The push for a tax on Big Tech has stalled, with France hitting the pause button on its digital-services tax and Canada taking a wait-and-negotiate stance.
France introduced a digital-services tax last summer, projected to raise close to $1-billion in revenue this fiscal year from international technology companies such as Alphabet Inc. and Amazon Inc., Facebook Inc. and Apple Inc.
The Liberals proposed their own version of that tax during the fall election campaign, with the Parliamentary Budget Office saying the tax would start on April 1 of this year, and raise $540-million in revenue for Ottawa in the coming fiscal year.
Both measures levy a 3-per-cent tax on a company’s revenue from certain digital services, rather than profits, with the aim of capturing income that currently flows to the United States, where most large digital technology firms are headquartered.
The backlash from the United States has been fierce, with the Trump administration threatening steep tariffs on French goods. On Monday, France and the United States struck a truce in that dispute, agreeing to pursue multilateral negotiations on digital taxation within the Organization for Economic Co-operation and Development (OECD). French President Emmanuel Macron said he had had a “great discussion” with U.S. President Donald Trump and that the two countries would work together to avoid an increase in tariffs. On Tuesday, Reuters reported that France will suspend payments due in April for this year’s digital tax, citing unnamed French sources.
In Canada, the federal Liberals are not backing away from their intention to implement a digital-services tax that will require international digital companies to pay a levy on the revenue they generate in this country. But the government is no longer talking about an April 1 target. Instead, Prime Minister Justin Trudeau has said his government would wait for the OECD report on digital taxation, due this summer, telling Radio-Canada last month that France had moved “too far, too quickly.”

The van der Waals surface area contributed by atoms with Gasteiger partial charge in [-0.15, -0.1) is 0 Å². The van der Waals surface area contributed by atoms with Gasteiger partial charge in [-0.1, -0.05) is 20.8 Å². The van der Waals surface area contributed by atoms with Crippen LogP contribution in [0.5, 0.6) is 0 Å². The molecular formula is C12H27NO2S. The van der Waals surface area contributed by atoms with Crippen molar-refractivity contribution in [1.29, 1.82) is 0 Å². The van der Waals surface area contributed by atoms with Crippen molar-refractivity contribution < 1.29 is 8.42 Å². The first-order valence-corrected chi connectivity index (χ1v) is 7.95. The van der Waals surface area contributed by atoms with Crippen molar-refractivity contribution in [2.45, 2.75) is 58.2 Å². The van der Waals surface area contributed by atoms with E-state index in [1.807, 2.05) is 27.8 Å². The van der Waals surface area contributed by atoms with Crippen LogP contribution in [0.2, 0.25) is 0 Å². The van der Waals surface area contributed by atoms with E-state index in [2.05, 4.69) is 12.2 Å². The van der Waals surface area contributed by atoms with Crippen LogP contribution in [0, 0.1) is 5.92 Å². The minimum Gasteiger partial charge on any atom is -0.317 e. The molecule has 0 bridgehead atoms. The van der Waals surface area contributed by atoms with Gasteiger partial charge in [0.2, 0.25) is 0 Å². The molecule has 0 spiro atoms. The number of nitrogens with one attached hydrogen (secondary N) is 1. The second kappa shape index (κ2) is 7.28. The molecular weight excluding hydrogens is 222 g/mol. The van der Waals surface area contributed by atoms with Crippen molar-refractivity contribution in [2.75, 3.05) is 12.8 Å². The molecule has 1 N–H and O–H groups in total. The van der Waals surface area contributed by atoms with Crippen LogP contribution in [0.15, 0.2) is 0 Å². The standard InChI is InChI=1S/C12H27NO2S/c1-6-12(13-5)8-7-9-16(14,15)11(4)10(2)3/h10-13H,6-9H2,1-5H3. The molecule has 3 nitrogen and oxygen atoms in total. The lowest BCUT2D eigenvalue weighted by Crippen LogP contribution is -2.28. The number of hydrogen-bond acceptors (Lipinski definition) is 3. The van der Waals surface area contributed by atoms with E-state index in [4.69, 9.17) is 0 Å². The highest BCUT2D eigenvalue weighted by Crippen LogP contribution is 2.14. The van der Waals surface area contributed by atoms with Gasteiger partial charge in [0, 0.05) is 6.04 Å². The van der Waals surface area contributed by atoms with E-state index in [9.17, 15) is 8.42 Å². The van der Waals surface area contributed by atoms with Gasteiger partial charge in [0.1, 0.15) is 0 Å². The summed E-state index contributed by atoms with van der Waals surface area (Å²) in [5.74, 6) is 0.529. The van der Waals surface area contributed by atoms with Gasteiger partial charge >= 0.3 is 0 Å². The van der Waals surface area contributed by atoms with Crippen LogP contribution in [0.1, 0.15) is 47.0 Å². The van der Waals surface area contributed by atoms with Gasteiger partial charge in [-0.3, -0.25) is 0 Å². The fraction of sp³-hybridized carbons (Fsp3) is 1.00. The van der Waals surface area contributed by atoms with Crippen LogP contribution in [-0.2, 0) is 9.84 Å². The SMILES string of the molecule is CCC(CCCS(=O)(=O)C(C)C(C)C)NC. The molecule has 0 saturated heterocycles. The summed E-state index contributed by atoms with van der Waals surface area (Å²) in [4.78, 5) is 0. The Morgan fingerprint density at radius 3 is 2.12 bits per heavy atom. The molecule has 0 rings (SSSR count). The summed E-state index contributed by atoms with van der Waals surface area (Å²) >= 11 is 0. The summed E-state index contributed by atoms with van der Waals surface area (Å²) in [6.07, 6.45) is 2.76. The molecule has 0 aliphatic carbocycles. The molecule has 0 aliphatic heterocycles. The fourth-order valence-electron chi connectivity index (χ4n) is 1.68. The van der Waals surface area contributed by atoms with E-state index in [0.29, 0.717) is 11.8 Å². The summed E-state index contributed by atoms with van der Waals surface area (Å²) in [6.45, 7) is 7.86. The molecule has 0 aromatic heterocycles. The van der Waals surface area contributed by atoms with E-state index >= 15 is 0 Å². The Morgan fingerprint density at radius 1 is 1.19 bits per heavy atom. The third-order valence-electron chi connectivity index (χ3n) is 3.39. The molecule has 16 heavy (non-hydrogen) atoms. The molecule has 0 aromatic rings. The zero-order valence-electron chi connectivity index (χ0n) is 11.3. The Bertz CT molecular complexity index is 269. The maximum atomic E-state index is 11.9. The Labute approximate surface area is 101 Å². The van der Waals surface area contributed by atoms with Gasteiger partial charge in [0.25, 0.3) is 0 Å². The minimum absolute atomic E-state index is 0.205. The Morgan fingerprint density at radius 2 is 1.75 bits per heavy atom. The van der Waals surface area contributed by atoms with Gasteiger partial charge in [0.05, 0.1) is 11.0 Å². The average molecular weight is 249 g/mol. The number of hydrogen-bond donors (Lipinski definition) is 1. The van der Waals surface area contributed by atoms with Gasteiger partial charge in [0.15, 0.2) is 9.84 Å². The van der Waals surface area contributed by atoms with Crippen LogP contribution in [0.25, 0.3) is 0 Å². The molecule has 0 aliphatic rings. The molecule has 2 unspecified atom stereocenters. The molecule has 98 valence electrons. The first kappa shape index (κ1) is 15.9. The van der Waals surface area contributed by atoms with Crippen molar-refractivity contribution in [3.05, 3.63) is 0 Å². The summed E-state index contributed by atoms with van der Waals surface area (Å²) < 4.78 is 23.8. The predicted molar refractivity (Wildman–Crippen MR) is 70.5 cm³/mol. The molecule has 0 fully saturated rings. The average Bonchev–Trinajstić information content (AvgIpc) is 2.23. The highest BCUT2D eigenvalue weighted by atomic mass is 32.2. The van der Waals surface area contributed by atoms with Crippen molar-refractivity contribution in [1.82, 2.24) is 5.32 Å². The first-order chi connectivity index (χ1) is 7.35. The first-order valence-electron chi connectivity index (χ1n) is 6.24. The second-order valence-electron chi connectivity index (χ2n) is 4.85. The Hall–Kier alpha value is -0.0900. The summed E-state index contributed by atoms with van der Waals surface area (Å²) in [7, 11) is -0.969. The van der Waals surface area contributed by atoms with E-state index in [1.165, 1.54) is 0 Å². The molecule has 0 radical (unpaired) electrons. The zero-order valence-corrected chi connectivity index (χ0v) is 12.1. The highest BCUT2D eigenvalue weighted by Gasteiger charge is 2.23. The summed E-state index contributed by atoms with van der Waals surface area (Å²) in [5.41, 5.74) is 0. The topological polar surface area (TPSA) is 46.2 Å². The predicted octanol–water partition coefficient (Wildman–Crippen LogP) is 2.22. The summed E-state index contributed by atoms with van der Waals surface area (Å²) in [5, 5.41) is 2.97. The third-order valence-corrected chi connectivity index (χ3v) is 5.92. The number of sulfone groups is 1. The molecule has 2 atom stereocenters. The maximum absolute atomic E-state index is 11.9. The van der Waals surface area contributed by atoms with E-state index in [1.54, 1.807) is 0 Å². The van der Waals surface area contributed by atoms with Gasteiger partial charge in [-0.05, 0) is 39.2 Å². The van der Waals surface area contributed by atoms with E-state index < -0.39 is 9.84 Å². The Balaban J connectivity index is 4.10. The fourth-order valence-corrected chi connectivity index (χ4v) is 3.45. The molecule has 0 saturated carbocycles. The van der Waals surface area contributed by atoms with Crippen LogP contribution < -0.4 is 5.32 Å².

Ottawa’s proposed tax would apply to companies with more than $1-billion in global sales and $40-million in Canadian sales, but the 3-per-cent levy would only be charged on revenue generated in Canada.
University of Ottawa professor Michael Geist said the OECD is the right venue to hash out the digital-taxation issue, but that a consensus is unlikely to emerge before the end of the year. That means the Liberals’ digital-services tax will be delayed for months, he said. “They are effectively punting on a tech tax.”
Ottawa had little choice but to delay its digital-services tax, given the opposition of the United States, said Dan Ujczo, chair of the U.S.-Canada practice group at law firm Dickinson Wright LLP. “In my opinion, Canada is reading the tea leaves,” he said.
Indeed, U.S. Treasury Secretary Steven Mnuchin issued a warning to Britain and Italy on Tuesday, telling the Wall Street Journal that the Trump administration would impose tariffs on those countries if they proceeded with a digital-services tax.
Mr. Ujczo said the pending ratification of the United States-Mexico-Canada Agreement is another factor, since introducing a tax aimed at large U.S. companies is at odds with pushing for Mr. Trump to sign the free-trade pact.
A separate proposal from Ottawa to ensure that foreign digital service companies pay the same sales taxes as Canadian companies has not sparked similar concerns from the United States and is likely to proceed, Mr. Ujczo said.
French Finance Minister Bruno Le Maire said he will discuss a possible “definitive” deal with Mr. Mnuchin on Wednesday at the World Economic Forum in Davos, Switzerland. He said France will continue to push for a minimum level of taxation on digital companies. Even with the tariffs truce with the United States “a difficult negotiation” remains, Mr. Le Maire said in Brussels, speaking ahead of a meeting of European Union finance ministers where the group’s stance on digital taxation was to be discussed.
With reports from Reuters